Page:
1) "Should" is fairly normative and depends on our optimization parameter. If the goal is to optimize in aggregate output, all allocations are equivalent. If the goal is to maximum utility, then the comprehensive preferences of the entire population must be considered. As all allocations are equivalent for purposes of aggregate output, but are not equivalent for maximized utility, I imagine that it would be fairly reasonable to allow comprehensive utility to affect distribution.

However, there are other alternatives. For example, nothing in assumptions prevents the imposition of privacy mandates, which would remove other-regarding preferences from consideration and allow direct optimization in self-only optimization, which reduces to fairly simple economic models.

2) For the implementation agency, privacy would most likely be optimal. There comes as little surprise, after all, it is against cultural norms within the U.S. workforce to discuss salary for this exact reason. However, it would perhaps not be unreasonable to implement other solutions, such as the following model:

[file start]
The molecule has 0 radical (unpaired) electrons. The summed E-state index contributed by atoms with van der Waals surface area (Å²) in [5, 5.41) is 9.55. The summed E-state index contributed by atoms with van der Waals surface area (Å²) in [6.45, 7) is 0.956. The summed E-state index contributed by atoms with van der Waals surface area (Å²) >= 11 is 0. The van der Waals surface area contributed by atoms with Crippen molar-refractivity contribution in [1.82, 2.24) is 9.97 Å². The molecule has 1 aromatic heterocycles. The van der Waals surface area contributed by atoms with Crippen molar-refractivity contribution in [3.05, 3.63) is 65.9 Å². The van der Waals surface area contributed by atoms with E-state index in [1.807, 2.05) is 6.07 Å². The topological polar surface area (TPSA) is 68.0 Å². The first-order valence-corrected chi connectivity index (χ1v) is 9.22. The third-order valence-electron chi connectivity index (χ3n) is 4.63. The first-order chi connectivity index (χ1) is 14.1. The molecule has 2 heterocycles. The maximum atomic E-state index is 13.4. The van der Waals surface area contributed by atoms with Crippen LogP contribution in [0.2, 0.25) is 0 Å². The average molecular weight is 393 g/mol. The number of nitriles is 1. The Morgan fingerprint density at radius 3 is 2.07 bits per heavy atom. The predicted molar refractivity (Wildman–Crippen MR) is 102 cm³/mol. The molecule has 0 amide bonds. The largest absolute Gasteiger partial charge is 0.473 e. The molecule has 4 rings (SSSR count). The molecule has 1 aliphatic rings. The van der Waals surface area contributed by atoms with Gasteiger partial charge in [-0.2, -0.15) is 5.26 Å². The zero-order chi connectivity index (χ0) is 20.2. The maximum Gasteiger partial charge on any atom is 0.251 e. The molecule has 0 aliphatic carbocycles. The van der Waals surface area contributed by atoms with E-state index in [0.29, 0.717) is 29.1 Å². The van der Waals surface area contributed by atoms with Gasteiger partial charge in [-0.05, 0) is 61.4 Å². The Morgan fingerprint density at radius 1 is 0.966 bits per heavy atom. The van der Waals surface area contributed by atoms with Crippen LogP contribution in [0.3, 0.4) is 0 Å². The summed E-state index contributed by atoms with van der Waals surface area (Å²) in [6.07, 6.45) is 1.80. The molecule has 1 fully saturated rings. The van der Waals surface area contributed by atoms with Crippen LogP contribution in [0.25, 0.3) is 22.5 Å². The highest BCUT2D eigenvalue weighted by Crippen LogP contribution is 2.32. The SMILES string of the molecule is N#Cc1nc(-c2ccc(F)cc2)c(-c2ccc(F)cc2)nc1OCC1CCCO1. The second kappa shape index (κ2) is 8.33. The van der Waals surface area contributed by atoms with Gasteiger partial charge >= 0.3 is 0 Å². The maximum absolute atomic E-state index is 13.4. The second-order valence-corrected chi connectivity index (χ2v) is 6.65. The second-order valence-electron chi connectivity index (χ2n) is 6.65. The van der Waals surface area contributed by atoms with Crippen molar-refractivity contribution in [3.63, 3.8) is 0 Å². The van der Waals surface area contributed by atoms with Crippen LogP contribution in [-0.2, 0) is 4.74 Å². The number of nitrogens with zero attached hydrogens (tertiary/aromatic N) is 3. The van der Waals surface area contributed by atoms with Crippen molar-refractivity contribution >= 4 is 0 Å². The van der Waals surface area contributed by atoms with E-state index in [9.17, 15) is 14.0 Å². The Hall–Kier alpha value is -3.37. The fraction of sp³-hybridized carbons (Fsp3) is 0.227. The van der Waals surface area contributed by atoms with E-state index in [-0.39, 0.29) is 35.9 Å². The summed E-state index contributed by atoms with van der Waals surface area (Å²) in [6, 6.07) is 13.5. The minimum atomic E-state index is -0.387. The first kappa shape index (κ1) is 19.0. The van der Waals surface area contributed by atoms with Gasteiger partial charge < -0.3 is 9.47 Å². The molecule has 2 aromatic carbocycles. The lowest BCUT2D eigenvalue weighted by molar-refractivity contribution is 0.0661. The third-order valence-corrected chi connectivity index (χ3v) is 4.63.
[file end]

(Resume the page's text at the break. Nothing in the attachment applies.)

Common Resources - holding prior to distribution. All resources from the usage public capital are accumulated here prior to distribution, as well as returned in accordance with fees.

Distribution System - any time there are any common resources, all are immediately distributed perfectly equally to all citizens.

Conversion Market - citizens may trade one resource for another. To prevent loss from exploitation, a standard market rate should be implemented. To prevent loss from difficulty in trading, there should be no transaction fees.

Removal Service - Citizens may request the removal of resources from other citizens allocations.

Protection Service - Citizens may pay into the common resources to have their resources protected from removal.

Removal/Protection example:

Citizen1 bids x to remove y resources from Citizen2. Citizen2 bids z for protection.